Tag Archives: literature

Public Speaking Isn’t So Bad.

I made it! I did it! I successfully stomped my way onto that stage, mellow xylophone setting the mood behind me, and I read an excerpt with only one “um” and maybe one or two tongue-tied moments. And absolutely no “penis”! And I made my grandmother cry. Praise the gods.

I also came home with armfuls of copies, as planned. There were several amazing readings that night by some seriously talented poets/short-story writers, but I was perhaps most impressed with the small seven year old girl (the youngest author to be published in this issue of Apiary) who made her way onto the stage before me, and mumbled a simple (or so it seems at first listen) poem into the microphone:

Girl With Wings

2 little girls walking down the street

1 little girl is walking

1 little girl is flying

– Ayah Joice 

So here it is. It cuts off at some point because our fancy shmancy i Phones cannot send 3 minute videos from one to the other. My lisp is out in all its lispy glory. Blah.

Happy Romantic Monday!

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“It is astounding, how many selves we have.”

So last week, I attended the Philadelphia Stories dinner celebrating our 2012 winner of the Marguerite McGlinn Prize for Fiction! Winning author Adam Schwartz gave an amazing speech that brought quite a few of us to tears. He was so humble, so overwhelmed with gratitude and emotion. Now that is the ultimate rewarding experience for a writer. He talked of how we work our behinds off in solitude, maybe showing our work to a family member or a friend. But for a group of strangers to recognize your work, celebrate it, and throw a dinner in your honor where we hand you a fat check and talk about how great you are for 3 hours?

Yeah, I can only hope I’m in his shoes some day. The choked up part came when he tried to do something as simple as thank his wife for all of those hours he was allowed to “go off and tinker with his story”. He paused for quite a while, gathering himself, and when he started again he wondered out loud why he couldn’t get out a few simple words. The best part was during his moment of silence, when his wife – who was seated somewhere in front of Joe and I – leaned over to a friend and whispered, “this happened at the wedding too”. About 30 seconds later, when Adam started again, he said “this happened at the wedding too”. That’s when I got all teary eyed. The next morning at Push to Publish (where I had the pleasure of spending most of the day talking with Adam about our writing, our jobs, etc.), we agreed it must have been the idea of sharing such a personal emotion with a crowd of people. That was it.

Now seriously, click here to read Adam’s kick-ass short story, “The Rest of the World”.  What a wonderful guy, and (obviously) an extremely talented writer.

Push To Publish 

As I said I’d be doing in my previous post, I whipped out my little pink notebook and spent a lot of time scrawling things down all Saturday afternoon. After bagels and coffee, we gathered into the auditorium on the always beautiful Rosemont College campus (I really suggest looking at pictures of this place, it’s like a mini Hogwarts), to hear keynote speaker (and this year’s final judge to choose Adam’s story) Kevin McIlvoy get us all revved up for the day with an opening speech. I scribbled furiously while this man talked about things I never even imagined. For 30 years he has studied language, recording the voices of men and women 70+ and obsessing over each recording, considering how “several streams pour into each other to make the voice that has developed over the course of a long life”. Kevin said “an old voice has more moments of emptiness that are full”. He made my brain hurt in the best way ever. While I always thought I paid close attention to the way each of my characters speak, McIlvoy pulled me up to a whole other level of thought as a writer of dialogue.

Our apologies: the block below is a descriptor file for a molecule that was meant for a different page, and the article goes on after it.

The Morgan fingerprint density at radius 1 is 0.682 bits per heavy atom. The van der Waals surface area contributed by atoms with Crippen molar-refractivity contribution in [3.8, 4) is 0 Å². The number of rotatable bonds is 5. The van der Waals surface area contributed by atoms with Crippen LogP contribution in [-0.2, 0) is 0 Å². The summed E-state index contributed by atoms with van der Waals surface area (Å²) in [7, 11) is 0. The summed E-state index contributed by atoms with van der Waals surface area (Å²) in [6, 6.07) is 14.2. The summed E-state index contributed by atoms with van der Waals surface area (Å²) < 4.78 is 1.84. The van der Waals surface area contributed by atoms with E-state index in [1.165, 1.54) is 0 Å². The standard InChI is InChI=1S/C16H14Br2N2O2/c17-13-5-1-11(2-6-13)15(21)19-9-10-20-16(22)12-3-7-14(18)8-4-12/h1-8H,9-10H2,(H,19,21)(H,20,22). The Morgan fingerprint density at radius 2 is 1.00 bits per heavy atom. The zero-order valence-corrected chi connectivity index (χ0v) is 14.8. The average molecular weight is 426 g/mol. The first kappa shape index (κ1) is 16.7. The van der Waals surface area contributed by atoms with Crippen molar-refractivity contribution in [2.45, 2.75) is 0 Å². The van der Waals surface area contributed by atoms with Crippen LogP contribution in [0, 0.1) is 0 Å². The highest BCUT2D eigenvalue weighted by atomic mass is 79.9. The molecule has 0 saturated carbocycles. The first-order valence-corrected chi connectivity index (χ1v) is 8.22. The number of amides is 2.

Kevin continued into something I understood immediately: “It’s astounding, how many selves we have. Writing exposes our most secret selves.” As writers, we’re all a little Bipolar, a little Schizophrenic, aren’t we? Morbid, romantic, hilarious, thoughtful. There’s things we can write down or type out that we would never allow out into the world in any other way. It’s a therapeutic release of sorts.

Things got weird again (but in a crazy genius sort of way) when McIlvoy started with the bird calls, and even invited us to join in. But, it served its purpose. He compared the call and song of the Common Yellowthroat to the way a person does something called “think-sounding” (following the sound of one’s thought to the next thought). He spoke of “rhythmic syn-crony” and all sorts of other things that sounded lovely, even if I had to give them a little extra thought. This man certainly has an iron grip on language and voice.

Kevin ended his speech with something every one of us understood as we nodded our heads in agreement: “We are engaged in writing as an act of faith….It takes stamina and courage…We are here because we are believers…[The] artist life is questionable as a career…Be attentive to all [writing] offers you. It will bring more of you to the world.” 

I bought this. Go buy this.